7. @Paddy: I was taking lessons mostly just to have someone to talk to. My instructor was a really, really nice 70+ year old guy who I enjoyed meeting every week. We read newspaper articles together and he helped me learn new kanji. But 5,000 yen an hour, four times a month, was more than I could afford so I very reluctantly stopped taking lessons. I miss him.

    There’s always more to learn. I still can’t read a book, newspaper or magazine without spending twice as long looking up words a dictionary.

  8. Yeah this past month was brutal, having to make it through 5 weekends between paydays. Nice little story about your midnight bike ride. You’re lucky you found a bike with air in the tires. Look on the bright side, you saved a heck of a lot of money by not wasting it on a 40km taxi ride.

    Note to self…never ever fall asleep on the last train.

  9. Some of your best work is on the fly stuff, keep it up. I have even got my mate at work to start listening.

  10. RICH!!! great to hear that you are going to be back on the podcasting wagon! I missed hearing all of the sniffles, and stutters and the rambles. You may not understand why we listen, but what it seems you might have figured out is that “who cares” takes a whole bigger set of balls than “why bother.” Thanks for coming back, really, really, really look forward to the next installment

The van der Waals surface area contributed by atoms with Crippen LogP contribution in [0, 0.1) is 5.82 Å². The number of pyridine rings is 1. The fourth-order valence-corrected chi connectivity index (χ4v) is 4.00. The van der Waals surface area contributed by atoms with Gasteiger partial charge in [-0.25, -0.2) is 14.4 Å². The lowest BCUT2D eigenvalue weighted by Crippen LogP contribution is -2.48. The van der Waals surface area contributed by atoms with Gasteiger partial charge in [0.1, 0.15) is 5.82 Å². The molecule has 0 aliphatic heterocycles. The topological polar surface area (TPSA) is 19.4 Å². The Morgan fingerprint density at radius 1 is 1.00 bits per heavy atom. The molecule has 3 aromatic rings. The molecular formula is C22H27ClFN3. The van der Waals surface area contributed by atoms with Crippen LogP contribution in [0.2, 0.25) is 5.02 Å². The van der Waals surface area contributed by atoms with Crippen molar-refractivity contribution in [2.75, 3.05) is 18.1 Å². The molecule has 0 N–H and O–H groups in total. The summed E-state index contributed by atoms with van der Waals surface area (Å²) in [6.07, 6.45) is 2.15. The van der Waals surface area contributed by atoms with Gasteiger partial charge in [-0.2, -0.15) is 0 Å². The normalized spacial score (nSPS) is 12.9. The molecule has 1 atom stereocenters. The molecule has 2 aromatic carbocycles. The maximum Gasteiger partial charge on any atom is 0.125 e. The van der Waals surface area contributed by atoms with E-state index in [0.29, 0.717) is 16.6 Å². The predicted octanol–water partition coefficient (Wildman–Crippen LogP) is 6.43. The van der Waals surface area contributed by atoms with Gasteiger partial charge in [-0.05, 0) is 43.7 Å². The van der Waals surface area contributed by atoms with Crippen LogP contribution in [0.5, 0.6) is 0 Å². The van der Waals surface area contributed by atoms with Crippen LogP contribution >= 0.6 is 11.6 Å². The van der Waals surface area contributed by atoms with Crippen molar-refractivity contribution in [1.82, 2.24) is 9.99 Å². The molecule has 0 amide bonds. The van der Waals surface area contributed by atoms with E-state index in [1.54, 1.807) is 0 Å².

11. That stupid voice in my head has burned me so many times… Why do we listen to it to begin with? Maria either has no voice or ignores it completely. He/She is able to do something that I may never be able to do… Although I’m sure we could all sing better.

    I was biting my nails listening to your story about falling asleep in the train and then trying to sleep outside and having to bike 3 hours home. I felt really bad for you, but also It kind of brought back a fear I have of riding the shikansen when I go to Japan in 3 weeks… Me and my other 2 friends have a Japanese “101” knowledge of the language at best. If they announce what stop is a certain area I’m not sure if we will understand that we need to get off there or more importantly if we shouldn’t get off there. If we need to get off at a certain place in Shinjuku for example, are there 3 stops in Shinjuku, and we could possible get off at the wrong one thats really, really, far from our hotel and end up lost. I’m really nervous about this aspect of our trip.

    Bryan Campbell

  12. @Bryan: I totally understand. It was a long, long time ago that I first came to Japan, but I still remember well the fear I had for the train system for probably about the first 8-10 months I was here.

    Here’s a good way to get over fear: First, ask yourself, What’s the worst thing that could happen? Let your mind run wild. Then ask yourself, if that thing happens, how will I deal with it?

    In your case, you get off at the wrong stop or get on the wrong train. Well, what are you going to do about it? Get on a train going back to the station where you messed up then get on the right train. As long as you don’t mess up real late at night like I did, you’ll have plenty of time to reroute yourself in the right direction. In my case, I wasn’t panicked at all. I knew I’d eventually find a way home and I’d be at work the next day one way or another. And frankly, I welcomed the temporary release from my mind-numbing boring daily routine.

    About Maria being able to do something that you’ll never be able to do. It’s a self-fulfilling prophecy. It’s 100% true only if you believe it to be. But I have things in my life too that are like that. Maybe we all do.

Comments are closed.